Джийвс запретва ръкави P.G. Wodehouse


Published: 1998


223 pages


Джийвс запретва ръкави  by  P.G. Wodehouse

Джийвс запретва ръкави by P.G. Wodehouse
1998 | Paperback | PDF, EPUB, FB2, DjVu, audiobook, mp3, RTF | 223 pages | ISBN: | 10.52 Mb

This book did genuinely surprise me, as – despite what I thought – I had read it already. I told myself I’d missed out on ‘Ring for Jeeves’, the sole Jeeves novel without Bertie Wooster, as a Jeeves novel without Bertie Wooster just seemed to me unspeakably strange. However, despite my professed ignorance, on turning the pages I found it all came back to me. Clearly I had read ‘Ring For Jeeves’ before, then equally clearly I had blocked the whole experience from my mind. As this really is not a good book.

It’s that very rare thing: a feeble and uninspired Wodehouse . Even though there are a few quality jokes, the whole thing never struggles above sub-par. Written in the third person, ‘Ring for Jeeves’ is crying out desperately for the zip and whizz of Bertie Wooster’s prose style. Based on a stage show (also written by Wodehouse), the book feels horribly like the prose adaptation of a stage show.

It is flat and workmanlike, with the action seeming particularly flat especially when it rarely leaves the same couple of rooms. The floating narration even allows us a few peeks into Jeeves’s marvellous mind and what’s disturbing is how utterly prosaic these glimpses are.

Surely a P.G. on form would know that to reveal the inner workings of such a marvellous machine was bound to be a mistake.Written in 1952/1953, and set in the 1950s, this is Wodehouse dealing with post-War Britain. Post-War Britain is of course a place Wodehouse himself never visited, and it makes a decidedly odd target for him. Far from the idle rich and stately pads of his earlier books, we have, thanks to encroaching socialism, an impoverished aristocracy and a genteel ruin. At one point, Jeeves even says he will work for nothing, which is a fine set of affairs for such a brilliant butler.

Furthermore we have a bluff old white hunter who seems like the worst caricature of a sun-burnt colonial, written at the exact time the colonies were falling away. Undoubtedly this character has a heart of gold, but one doesn’t have much faith in his ability to do anything of use, only hunt exotic species and get drunk in the sunlight.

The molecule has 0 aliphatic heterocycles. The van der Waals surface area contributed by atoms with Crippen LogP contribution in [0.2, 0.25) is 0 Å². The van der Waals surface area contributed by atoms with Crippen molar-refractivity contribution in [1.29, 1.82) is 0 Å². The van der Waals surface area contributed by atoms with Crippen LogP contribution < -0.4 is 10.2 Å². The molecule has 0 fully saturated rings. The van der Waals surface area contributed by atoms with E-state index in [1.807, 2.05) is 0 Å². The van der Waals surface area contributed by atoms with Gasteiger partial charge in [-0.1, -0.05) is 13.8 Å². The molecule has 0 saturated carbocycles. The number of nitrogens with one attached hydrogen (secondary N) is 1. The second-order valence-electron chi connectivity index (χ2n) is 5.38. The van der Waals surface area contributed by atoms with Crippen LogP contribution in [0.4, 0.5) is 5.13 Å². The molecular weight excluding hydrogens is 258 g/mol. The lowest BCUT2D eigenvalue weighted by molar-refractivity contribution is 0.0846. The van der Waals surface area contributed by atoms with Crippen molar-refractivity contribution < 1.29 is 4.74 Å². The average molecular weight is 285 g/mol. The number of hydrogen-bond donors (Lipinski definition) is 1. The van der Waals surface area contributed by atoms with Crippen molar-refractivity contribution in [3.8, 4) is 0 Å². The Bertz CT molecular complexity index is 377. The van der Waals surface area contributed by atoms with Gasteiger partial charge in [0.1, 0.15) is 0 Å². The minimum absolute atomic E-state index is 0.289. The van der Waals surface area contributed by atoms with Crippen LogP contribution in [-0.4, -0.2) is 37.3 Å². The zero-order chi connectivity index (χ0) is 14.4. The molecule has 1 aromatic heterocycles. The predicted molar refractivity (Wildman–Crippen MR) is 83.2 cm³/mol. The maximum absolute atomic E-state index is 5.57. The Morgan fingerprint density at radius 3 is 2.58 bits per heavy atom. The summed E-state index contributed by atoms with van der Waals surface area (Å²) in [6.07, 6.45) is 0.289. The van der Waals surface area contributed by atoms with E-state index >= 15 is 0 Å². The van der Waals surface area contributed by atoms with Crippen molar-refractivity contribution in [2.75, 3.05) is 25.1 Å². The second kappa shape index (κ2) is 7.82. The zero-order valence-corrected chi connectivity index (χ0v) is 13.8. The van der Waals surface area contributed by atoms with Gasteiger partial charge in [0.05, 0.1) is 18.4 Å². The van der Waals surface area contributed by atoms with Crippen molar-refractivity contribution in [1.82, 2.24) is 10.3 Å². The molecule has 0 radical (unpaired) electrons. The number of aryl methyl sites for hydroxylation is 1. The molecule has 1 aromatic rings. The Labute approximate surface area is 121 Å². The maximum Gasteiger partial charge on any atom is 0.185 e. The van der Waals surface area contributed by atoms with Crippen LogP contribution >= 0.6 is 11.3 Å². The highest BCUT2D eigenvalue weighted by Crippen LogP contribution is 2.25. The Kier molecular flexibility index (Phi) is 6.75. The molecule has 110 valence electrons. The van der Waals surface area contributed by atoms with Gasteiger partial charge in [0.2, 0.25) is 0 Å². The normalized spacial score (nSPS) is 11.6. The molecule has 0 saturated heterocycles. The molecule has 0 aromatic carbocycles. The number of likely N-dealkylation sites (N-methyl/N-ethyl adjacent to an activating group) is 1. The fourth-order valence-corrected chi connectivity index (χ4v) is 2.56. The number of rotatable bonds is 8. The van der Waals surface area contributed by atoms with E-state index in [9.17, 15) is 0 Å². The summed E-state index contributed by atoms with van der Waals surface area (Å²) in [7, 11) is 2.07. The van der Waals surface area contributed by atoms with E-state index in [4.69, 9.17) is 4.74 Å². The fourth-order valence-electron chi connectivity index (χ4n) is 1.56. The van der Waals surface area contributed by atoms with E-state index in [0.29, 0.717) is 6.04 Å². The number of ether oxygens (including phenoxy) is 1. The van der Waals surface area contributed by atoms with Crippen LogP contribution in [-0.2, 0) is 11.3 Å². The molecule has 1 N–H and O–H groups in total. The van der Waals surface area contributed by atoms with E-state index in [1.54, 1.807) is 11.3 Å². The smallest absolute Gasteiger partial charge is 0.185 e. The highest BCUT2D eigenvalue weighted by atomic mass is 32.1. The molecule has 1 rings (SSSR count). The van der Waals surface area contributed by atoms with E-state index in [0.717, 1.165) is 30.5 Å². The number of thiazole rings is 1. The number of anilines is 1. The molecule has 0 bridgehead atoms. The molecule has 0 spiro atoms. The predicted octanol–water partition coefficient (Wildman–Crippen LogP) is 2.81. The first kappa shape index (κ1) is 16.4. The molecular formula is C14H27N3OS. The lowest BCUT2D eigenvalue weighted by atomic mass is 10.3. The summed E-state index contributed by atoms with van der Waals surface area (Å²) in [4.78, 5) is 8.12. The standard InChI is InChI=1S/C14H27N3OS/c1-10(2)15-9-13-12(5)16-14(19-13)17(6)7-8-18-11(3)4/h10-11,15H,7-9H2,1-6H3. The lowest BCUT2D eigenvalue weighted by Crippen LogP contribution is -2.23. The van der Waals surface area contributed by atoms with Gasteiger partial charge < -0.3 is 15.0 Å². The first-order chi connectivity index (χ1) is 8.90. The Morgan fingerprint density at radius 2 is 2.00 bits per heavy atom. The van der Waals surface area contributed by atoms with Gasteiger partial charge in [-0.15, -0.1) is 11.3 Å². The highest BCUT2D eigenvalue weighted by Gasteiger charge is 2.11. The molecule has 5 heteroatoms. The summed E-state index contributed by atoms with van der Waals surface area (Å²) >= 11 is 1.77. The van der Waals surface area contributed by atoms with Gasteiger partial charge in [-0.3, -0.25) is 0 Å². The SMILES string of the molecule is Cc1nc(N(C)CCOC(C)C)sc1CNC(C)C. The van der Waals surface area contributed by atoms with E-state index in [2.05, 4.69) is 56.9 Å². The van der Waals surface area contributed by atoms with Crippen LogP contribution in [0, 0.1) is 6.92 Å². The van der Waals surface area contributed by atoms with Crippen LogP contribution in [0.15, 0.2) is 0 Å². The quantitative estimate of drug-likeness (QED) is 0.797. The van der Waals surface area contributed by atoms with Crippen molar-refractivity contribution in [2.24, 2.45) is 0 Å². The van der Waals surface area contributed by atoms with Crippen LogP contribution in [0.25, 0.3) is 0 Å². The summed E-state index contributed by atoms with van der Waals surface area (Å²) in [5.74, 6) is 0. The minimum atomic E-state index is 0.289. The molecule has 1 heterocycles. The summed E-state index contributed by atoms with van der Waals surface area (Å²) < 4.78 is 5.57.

It really seems as if Wodehouse is saying that Malaysia, and other such places, would be in a far better state without these particular blots on the landscape. The times are moving on from beneath Wodehouse and he is trying to adapt to them, but I’m not sure that a light romantic comedy of the upper classes is the best mode with which to do that. Nor, if we’re honest, is P.G. Wodehouse – a man, lest we forget, with so little understanding of politics he let himself get trapped in Wartime France – the best writer to handle this. Obviously he can see that the world is changing, but equally obviously he has very little idea how to engage with it and so I can’t help thinking it would be better if he didn’t try.Early in the book Jeeves is asked to predict the winner of The Derby, and says that the 1925 winner is one to watch.

This is a novel that’s actually stated to take place in the 1950s and so surely this horse – even with the most charitable view – is going to be about twenty years past its prime, and would be a hugely unlikely recommendation for someone who supposedly knows so much about the turf. But then I suppose Jeeves, much like Wodehouse himself, would really just like to be back in The Twenties where things were so much simpler.

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